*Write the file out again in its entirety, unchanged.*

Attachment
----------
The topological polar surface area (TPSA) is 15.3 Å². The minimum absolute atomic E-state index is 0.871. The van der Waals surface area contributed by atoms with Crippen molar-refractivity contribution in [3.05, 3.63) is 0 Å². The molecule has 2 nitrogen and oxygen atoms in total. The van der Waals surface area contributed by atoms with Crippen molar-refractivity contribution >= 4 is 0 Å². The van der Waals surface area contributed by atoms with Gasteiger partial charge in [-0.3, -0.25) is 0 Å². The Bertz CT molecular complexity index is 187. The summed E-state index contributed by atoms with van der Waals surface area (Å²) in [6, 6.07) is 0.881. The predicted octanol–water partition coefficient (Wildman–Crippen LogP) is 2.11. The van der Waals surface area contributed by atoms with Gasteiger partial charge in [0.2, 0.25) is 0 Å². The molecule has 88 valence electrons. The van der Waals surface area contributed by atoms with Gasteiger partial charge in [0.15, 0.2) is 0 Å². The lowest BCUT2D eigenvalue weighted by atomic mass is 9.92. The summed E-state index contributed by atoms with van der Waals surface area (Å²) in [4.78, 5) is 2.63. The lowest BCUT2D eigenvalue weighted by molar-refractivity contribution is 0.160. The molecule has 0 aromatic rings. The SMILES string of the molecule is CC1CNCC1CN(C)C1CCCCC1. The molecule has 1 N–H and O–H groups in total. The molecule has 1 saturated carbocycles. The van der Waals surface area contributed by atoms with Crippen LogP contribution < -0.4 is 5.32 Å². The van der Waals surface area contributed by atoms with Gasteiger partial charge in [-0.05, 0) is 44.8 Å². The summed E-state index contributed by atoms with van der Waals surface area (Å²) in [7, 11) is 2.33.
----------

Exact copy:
The topological polar surface area (TPSA) is 15.3 Å². The minimum absolute atomic E-state index is 0.871. The van der Waals surface area contributed by atoms with Crippen molar-refractivity contribution in [3.05, 3.63) is 0 Å². The molecule has 2 nitrogen and oxygen atoms in total. The van der Waals surface area contributed by atoms with Crippen molar-refractivity contribution >= 4 is 0 Å². The van der Waals surface area contributed by atoms with Gasteiger partial charge in [-0.3, -0.25) is 0 Å². The Bertz CT molecular complexity index is 187. The summed E-state index contributed by atoms with van der Waals surface area (Å²) in [6, 6.07) is 0.881. The predicted octanol–water partition coefficient (Wildman–Crippen LogP) is 2.11. The van der Waals surface area contributed by atoms with Gasteiger partial charge in [0.2, 0.25) is 0 Å². The molecule has 88 valence electrons. The van der Waals surface area contributed by atoms with Gasteiger partial charge in [0.15, 0.2) is 0 Å². The lowest BCUT2D eigenvalue weighted by atomic mass is 9.92. The summed E-state index contributed by atoms with van der Waals surface area (Å²) in [4.78, 5) is 2.63. The lowest BCUT2D eigenvalue weighted by molar-refractivity contribution is 0.160. The molecule has 0 aromatic rings. The SMILES string of the molecule is CC1CNCC1CN(C)C1CCCCC1. The molecule has 1 N–H and O–H groups in total. The molecule has 1 saturated carbocycles. The van der Waals surface area contributed by atoms with Crippen LogP contribution < -0.4 is 5.32 Å². The van der Waals surface area contributed by atoms with Gasteiger partial charge in [-0.05, 0) is 44.8 Å². The summed E-state index contributed by atoms with van der Waals surface area (Å²) in [7, 11) is 2.33.